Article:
Choosing a Name

Who would have thought selecting a name for your first grandchild to call you would be difficult?

When I imagine stretching out my arms to a granddaughter and saying, “Come to _______” I go blank.

For years I said “Big Momma” would be my designation.  But, when we learned Son would become a Dad, Daughter nixed the “Big Momma” idea.

It would appear that being a Southern grandmother is not enough reason to be “Big Momma.” Apparently, for some people, grandmother names have cultural connotations.

If I’ll not be “Big Momma,” who will I be?

Hubby had mentioned the possibility of G-M for me and G-P for him.  After repeating them several times we realized I would become “Jim” and he would become “Jeep.”  Funny.  But, I don’t see myself as a “Jim” and he’s certainly not a “Jeep.”

Daughter-in-love shared grandmother names that are taken: GrandMom, Grammy, Nana and Memaw. That helps, but it also complicates things, at least for me.  When I was a child my grandmothers were Nanny and MeMaw – distinct sounding names without the possibility of confusion.

I considered using either “Me, Mom” (the signature I use when writing my son).

But, MeMom is too close to MeMaw – and Grammy rules out Granny, Granma and others similar.  My children had a GrandMom and GrandMa – and when young would confuse the two names.

Unique is not my goal, but it could help my grandchild differentiate between the individuals who love her/him and are involved in his/her life.

Who would have thought this would be so difficult?

A search online for “grandmother names” led me to the Ultimate Guide to Grandparent Names which offered traditional, trendy, playful and international grandmother names.

Among those on the trendy list were:

Fo-Ma, Faux Ma
Uma, Umma

Um…no.  I don’t see myself in that list.  Apparently I’m not “trendy.”

The playful list is even wilder.

Doodie, Dooty
Khakie, Kakie
QueenB/Queen Bee

Hmmm…I’m not so much “sugar and spice and everything nice.”  I have a little “snips and snails and puppy dog tails” thrown in for good measure.

And, that’s “Big Momma” for certain.

Perhaps a twist on the traditional “Grandmother” will yield a satisfactory nickname and one that expresses my traditional self, trendy self, and playful self.

I’d much rather make mud pies than apple. And, though I know it’s been said that cleanliness is next to godliness, I tend to lean toward getting close enough to God’s good earth to get some on me.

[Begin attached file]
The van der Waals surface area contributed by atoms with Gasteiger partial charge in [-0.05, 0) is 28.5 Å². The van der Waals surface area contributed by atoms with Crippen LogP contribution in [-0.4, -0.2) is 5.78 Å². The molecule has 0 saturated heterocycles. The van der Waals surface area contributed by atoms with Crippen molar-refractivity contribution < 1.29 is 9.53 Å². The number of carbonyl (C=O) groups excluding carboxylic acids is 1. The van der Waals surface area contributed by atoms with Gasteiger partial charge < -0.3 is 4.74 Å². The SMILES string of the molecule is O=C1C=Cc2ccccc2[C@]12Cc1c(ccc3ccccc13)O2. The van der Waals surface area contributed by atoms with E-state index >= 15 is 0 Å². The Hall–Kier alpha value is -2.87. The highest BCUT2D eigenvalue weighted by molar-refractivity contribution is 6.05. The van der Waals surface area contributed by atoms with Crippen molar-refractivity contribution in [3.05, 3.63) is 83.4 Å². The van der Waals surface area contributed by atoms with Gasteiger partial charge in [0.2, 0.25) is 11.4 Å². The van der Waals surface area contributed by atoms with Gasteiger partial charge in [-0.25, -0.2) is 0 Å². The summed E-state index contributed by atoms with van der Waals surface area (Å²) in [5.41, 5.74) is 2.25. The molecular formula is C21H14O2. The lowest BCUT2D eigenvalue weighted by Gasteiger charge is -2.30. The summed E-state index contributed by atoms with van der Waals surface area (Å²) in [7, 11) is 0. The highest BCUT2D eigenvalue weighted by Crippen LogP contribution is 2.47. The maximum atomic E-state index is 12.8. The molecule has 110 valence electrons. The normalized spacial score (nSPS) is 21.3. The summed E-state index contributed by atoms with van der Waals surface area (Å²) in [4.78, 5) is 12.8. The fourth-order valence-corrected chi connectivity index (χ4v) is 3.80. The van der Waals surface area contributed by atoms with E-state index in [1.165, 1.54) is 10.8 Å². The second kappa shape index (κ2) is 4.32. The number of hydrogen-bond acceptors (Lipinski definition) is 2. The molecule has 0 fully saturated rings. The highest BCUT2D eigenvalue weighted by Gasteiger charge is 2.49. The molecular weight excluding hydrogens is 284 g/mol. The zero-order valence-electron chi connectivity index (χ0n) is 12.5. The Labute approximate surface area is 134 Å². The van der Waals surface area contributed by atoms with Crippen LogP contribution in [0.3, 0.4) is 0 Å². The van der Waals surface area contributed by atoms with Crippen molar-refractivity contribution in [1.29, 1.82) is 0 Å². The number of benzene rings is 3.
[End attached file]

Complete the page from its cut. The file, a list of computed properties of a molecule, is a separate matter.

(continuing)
I think I will be…Granmudder – Muddee, if I decide to shorten it.

Now, all Granmudder and PaPa have to do is wait.  And, that’s harder than selecting a name for Granddaughter to call me. 😉

Can’t Never Did Nothing For You

Conversation overheard between Grandfather and Granddaughter.

He: “Try.”

She: “I can’t.”

He: “What do you mean you can’t. You haven’t tried.”

She: “I can’t. I know I can’t.”

He: “You think you can’t but you don’t know until you try.”

She: “I can’t! I can’t do that!”

He: “You don’t know until you try!”

She: “I can’t. I CAN’T! I can’t do it! I know I can’t!”

He: “It’s not that you ‘can’t’, it’s that you ‘won’t.’ You won’t even try.”

She: “I can’t!”

He: “Why can’t you?”

She: “Because! Because…I can’t!”

He: “‘Can’t’ never did nothing for you!”

My daughter went through a stage where “I can’t” was her mantra that she repeated to everyone who asked anything of her, especially if it required her to do something she didn’t want to, or wasn’t interested in, or felt it would require something of her (such as moving out of her comfort zone).

“I can’t” became an excuse and lead to a way of life.

It’s the same with me.  And, my guess is it’s the same with you, too

Saying “I can’t” is often easier than rolling up our sleeves and getting busy.  It’s safer than taking the risk, easier than taking action, requires less than accepting the challenge.

But, “I can’t” does nothing for us.

“I can’t” doesn’t propel us forward.

“I can’t” doesn’t produce growth in us.

“I can’t” doesn’t provide for our needs.

“I can’t” doesn’t promote well-being.

“I can’t” closes the door on opportunity and says “no” to making an attempt.

“I can’t” does nothing for us and it speaks of immaturity, lack of faith, failure to embrace change, misunderstanding of our potential and ability, and a general disconnect with life and relationships.

We say “I can’t” when what we should say is “I prefer not.”

The next time an opportunity comes along that threatens to stretch you in ways you’ve not stretched before, be honest with yourself.  Don’t say “I can’t.”  Say, “I don’t want to” instead.

And, then ask yourself why you don’t want to.  If it’s fear – face it.  If it’s lack of understanding, understand it.  If it’s due to something you need or lack, ask for assistance.

“I can’t” often becomes “I did” when we open the door of possibilities and push ourselves beyond our perceived limits.

What are your perceived limits?

You don’t know until you try.